KABUL, Afghanistan — Seven hostages managed to escape from militants who abducted 47 passengers on a bus in northern Kunduz province on Wednesday morning, officials said.

The abduction occurred a little more than a week after a similar incident in the province.

The passengers were seized while traveling from neighboring Takhar province to Kunduz, said Hijratullah Akbari, spokesman for the Kunduz provincial police. Insurgents stopped the bus on the highway between Khan Abad and Kunduz city.

Akbari said the abductors were Taliban, though the group has not claimed responsibility for the incident.

The seven who escaped fled during a clash between the insurgents and police, Sayed Mahmood Danish, a spokesman for the provincial governor, said.

On May 31, the Taliban abducted dozens of passengers traveling through Kunduz province.

In that incident, the insurgents detained nearly 200 people after stopping several vehicles on the highway in Kunduz’s Aliabad district. They later released most of the passengers but killed 10 of them. The Taliban are still holding eight.

Kunduz has been the scene of heavy fighting between Taliban and government forces this spring. Last fall, the insurgents briefly controlled the provincial capital — the first major urban center to fall under their control in the 15-year war.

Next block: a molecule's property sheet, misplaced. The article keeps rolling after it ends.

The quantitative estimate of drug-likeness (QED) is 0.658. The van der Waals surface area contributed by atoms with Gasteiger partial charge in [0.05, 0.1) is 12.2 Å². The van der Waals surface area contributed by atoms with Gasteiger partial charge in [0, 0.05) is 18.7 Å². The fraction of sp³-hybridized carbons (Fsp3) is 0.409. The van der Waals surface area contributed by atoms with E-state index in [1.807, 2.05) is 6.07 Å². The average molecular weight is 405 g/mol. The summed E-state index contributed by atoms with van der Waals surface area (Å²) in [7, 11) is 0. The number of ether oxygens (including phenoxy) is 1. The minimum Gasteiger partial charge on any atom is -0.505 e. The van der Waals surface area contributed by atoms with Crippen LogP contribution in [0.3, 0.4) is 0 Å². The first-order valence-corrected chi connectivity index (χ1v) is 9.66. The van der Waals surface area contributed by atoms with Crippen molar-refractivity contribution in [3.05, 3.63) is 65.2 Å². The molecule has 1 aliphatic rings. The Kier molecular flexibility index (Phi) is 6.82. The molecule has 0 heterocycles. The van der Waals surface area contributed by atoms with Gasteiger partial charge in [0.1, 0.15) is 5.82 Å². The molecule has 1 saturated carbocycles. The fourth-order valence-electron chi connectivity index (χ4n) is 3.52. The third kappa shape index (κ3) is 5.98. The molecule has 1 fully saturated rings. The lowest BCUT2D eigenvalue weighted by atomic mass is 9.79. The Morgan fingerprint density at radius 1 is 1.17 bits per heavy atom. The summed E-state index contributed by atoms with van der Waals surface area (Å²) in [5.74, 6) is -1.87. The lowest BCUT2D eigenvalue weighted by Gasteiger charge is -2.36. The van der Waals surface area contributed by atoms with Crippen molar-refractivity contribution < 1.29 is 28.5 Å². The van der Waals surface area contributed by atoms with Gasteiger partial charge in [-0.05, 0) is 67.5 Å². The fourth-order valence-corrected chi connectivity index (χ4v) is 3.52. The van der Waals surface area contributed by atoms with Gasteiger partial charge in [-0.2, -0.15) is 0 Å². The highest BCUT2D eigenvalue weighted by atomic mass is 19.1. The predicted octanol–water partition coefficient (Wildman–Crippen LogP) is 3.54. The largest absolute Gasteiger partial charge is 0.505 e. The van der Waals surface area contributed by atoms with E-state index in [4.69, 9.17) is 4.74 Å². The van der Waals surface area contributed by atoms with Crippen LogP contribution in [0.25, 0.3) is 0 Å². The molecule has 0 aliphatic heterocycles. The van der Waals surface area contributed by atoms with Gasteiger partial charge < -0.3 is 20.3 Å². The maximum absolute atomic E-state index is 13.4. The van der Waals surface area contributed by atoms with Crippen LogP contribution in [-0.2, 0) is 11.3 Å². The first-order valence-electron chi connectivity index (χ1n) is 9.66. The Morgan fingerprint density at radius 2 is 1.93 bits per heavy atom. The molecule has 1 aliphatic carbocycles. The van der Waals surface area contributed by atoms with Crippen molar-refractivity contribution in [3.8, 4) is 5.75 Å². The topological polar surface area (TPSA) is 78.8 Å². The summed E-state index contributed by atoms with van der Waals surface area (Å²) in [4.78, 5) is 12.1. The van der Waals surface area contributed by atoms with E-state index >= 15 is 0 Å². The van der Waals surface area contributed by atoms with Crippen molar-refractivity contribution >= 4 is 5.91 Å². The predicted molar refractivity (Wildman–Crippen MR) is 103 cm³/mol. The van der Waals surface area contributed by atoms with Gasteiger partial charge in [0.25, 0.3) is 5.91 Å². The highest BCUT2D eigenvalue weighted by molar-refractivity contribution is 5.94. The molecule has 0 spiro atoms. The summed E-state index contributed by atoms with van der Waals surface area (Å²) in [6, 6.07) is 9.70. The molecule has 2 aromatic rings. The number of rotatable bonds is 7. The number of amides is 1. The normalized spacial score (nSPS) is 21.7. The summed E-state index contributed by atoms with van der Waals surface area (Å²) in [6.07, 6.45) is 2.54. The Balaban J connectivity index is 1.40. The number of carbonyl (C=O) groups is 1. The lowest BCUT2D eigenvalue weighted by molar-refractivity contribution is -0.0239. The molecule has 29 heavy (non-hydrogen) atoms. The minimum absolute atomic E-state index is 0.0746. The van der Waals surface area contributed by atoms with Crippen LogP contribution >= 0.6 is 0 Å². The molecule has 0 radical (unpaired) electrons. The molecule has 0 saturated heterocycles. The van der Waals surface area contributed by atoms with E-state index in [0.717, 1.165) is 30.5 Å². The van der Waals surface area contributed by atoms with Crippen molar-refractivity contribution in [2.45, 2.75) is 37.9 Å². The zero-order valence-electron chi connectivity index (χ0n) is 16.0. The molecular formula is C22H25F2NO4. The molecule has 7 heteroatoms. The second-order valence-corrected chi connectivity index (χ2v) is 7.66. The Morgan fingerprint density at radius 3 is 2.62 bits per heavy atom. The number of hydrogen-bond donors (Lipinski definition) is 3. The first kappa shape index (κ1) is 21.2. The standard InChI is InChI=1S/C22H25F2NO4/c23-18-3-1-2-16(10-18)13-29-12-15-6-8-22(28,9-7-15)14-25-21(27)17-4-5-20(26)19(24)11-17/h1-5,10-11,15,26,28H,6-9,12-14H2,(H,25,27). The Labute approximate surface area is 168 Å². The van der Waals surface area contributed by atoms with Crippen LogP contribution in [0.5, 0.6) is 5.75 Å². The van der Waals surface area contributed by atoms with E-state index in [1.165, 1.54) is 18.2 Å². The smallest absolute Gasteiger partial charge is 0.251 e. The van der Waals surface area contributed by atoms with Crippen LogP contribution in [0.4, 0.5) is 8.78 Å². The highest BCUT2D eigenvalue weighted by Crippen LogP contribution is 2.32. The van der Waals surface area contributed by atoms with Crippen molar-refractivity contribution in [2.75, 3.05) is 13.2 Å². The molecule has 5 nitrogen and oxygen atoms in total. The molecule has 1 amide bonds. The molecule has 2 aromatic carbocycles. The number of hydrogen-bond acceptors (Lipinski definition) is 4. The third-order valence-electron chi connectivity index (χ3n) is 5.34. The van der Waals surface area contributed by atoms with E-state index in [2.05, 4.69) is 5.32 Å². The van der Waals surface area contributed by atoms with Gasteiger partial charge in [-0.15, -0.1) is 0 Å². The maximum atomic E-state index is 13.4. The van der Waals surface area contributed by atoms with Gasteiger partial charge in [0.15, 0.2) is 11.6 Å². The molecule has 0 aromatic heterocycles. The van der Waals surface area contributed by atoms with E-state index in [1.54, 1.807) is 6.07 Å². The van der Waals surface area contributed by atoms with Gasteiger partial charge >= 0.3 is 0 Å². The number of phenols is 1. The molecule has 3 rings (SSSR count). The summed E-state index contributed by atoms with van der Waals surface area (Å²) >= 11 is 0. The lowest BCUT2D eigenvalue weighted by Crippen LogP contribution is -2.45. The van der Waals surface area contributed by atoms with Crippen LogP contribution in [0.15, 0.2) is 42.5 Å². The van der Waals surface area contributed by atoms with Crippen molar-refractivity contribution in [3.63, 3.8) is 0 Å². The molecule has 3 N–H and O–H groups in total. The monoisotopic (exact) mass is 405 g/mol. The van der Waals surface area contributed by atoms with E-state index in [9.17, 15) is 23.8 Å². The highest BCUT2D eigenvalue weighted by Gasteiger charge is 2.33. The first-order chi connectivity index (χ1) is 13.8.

The insurgent group has enjoyed a resurgence since the withdrawal of most international combat troops in late 2014, and it is believed to control more territory than it has since being ousted from power by the U.S.-led coalition in 2001.

Zubair Babakarkhail contributed to this report.

Twitter: @chadgarland

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Chad is a Marine Corps veteran who covers the U.S. military in the Middle East, Afghanistan and sometimes elsewhere for Stars and Stripes. An Illinois native who’s reported for news outlets in Washington, D.C., Arizona, Oregon and California, he’s an alumnus of the Defense Language Institute, the University of Illinois at Urbana-Champaign and Arizona State University.

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